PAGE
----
This young flicker has been advertising his baser instincts by jackhammering against the vinyl siding right behind where I sit at the computer each sunny morning this week.   You’d think this would give him a wicked headache, but this is how his people attract the attention of a pretty young girl flicker.  There’s a whole family of flickers visiting the yard this spring, in fact.   I’ve seen one or two in the past, but they have apparently found something to bring them back here with their growing family.

You can be sure that I am not the only one who’s noticing the change in the seasons.   Spring (and no doubt the scent of all those birds) has most certainly gotten into to the nose of my roommate and we have been re-introducing after-dinner walks around the yard into our evening routine this week.

My pal Badum is always happy to get out and do a little exploring, but especially so at the end of a long winter (but not all thaaaat long, as we did manage one of these walks one surprisingly-warm day in early January).   It’s fun to see a different side of his personality when we get outside and I try to stay out of his line of sight, when possible, to give him the authentic “I’m outside on my own” experience.   I sometimes suspect he’s as pleased to have some protection from that large birds we now-and-then see overhead.

Anyway, it’s mostly about him finding the kind of grass he likes to nibble on best.   Once in a while, tho, something catches his eye, like the black cat he spotted lurking in the woods at the back of our property tonight.    Fortunately, he didn’t bolt, since he might easily have escaped the harness and I used that…and the falling dark…to justify the end of the evening’s explorations.

Still, it is loads of fun to get out there and see the world through his eyes.   I never know just what it is we’ll find.   For instance, it was the Gardener’s Cat who pointed out the wild white violets which were quietly starting to bloom at the feet of our aging catawba tree.    Amusingly enough, he seems not to have a clue that a family of squirrels have been seen building a home inside.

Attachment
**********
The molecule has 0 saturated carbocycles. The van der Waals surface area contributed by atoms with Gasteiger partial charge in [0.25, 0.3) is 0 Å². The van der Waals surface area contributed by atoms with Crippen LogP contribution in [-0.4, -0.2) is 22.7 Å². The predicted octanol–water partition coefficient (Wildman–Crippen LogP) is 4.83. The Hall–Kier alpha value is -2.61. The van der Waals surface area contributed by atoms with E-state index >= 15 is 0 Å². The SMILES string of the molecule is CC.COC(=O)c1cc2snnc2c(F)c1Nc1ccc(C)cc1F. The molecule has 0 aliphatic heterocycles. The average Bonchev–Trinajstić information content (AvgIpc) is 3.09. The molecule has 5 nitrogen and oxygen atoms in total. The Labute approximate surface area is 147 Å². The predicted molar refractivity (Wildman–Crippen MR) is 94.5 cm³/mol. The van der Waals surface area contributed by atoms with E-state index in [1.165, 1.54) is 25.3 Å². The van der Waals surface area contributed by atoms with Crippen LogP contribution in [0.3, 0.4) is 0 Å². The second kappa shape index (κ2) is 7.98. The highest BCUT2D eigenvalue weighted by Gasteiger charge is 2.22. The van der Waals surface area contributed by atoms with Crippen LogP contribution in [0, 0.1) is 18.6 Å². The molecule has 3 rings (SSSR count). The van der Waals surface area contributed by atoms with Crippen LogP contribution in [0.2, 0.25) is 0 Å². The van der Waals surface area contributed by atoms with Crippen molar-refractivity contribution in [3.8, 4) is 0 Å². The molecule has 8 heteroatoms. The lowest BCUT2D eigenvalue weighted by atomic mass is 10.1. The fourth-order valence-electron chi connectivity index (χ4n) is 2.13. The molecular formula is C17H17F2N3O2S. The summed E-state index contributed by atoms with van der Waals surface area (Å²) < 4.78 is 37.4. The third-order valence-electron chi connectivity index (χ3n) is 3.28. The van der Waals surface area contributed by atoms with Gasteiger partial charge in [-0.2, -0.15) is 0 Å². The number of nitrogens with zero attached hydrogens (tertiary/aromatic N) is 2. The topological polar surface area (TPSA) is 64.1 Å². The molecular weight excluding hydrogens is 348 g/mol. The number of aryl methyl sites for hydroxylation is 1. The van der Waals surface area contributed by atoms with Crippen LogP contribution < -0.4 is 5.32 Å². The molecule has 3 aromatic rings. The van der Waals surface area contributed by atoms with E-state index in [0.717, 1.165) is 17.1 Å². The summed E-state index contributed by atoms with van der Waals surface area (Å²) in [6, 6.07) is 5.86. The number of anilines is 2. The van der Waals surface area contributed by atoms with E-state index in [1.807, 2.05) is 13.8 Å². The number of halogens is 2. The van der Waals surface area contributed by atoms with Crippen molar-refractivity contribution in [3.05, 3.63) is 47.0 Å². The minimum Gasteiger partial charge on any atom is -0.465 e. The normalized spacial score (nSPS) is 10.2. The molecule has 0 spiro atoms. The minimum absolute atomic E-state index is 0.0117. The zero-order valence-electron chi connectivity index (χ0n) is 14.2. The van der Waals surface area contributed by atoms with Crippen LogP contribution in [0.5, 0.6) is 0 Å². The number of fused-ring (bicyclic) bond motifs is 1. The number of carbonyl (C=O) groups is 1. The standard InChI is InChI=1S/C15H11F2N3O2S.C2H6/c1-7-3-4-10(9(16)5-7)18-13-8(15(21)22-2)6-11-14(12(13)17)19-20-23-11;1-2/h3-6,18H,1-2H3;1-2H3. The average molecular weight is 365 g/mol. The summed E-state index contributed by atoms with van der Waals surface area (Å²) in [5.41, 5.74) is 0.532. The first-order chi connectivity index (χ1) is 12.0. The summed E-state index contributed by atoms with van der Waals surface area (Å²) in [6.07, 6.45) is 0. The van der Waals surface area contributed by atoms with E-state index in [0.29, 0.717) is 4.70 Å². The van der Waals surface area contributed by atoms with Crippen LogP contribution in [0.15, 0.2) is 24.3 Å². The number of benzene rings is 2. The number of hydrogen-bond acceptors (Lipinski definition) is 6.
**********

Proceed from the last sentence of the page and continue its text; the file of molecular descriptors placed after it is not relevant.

“Hoe while it is spring, and enjoy the best anticipations.

It is not much matter if things do not turn out well.”

~ Charles Dudley Warner

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Snowy Day

It started out just the way it always does.

There was the sudden appearance on the long range forecast of the big Snowflake icon…and shortly after that, a Winter Storm Watch was posted.     It was far too warm to snow, it seemed, though the temperature seemed to be teetering back and forth and every now and then, we’d look out the office windows and see that the rain was “thicker”.     And then there were wildly swirling snowflakes the size of our heads.

About that time someone heard the forecast about heavy bands of snow sweeping along the Connecticut coast in our direction with the possibility of four inches of heavy snow by 4 pm and a quiet murmur of panic sounded as the usual suspects began to fret about being able to get home safely.   As darkness fell – earlier under the storm’s cloak – and the Storm Watch upgraded to a Warning, our temperature began to climb.   It was heavy rain through which we made our ways home.

And rain that continued on into the evening, spattering the windows as the howling winds began to mount.   Even in the face of that, there was the possibility that we might…only might…wake up to a world of white.  In bed at a reasonable (for me, anyway) hour and snuggling for a bit with Mister Purrypants, I listened to the rain, loud on the windows, on the roof, on the side of the house, not unlike many nights here on Cape Cod, actually.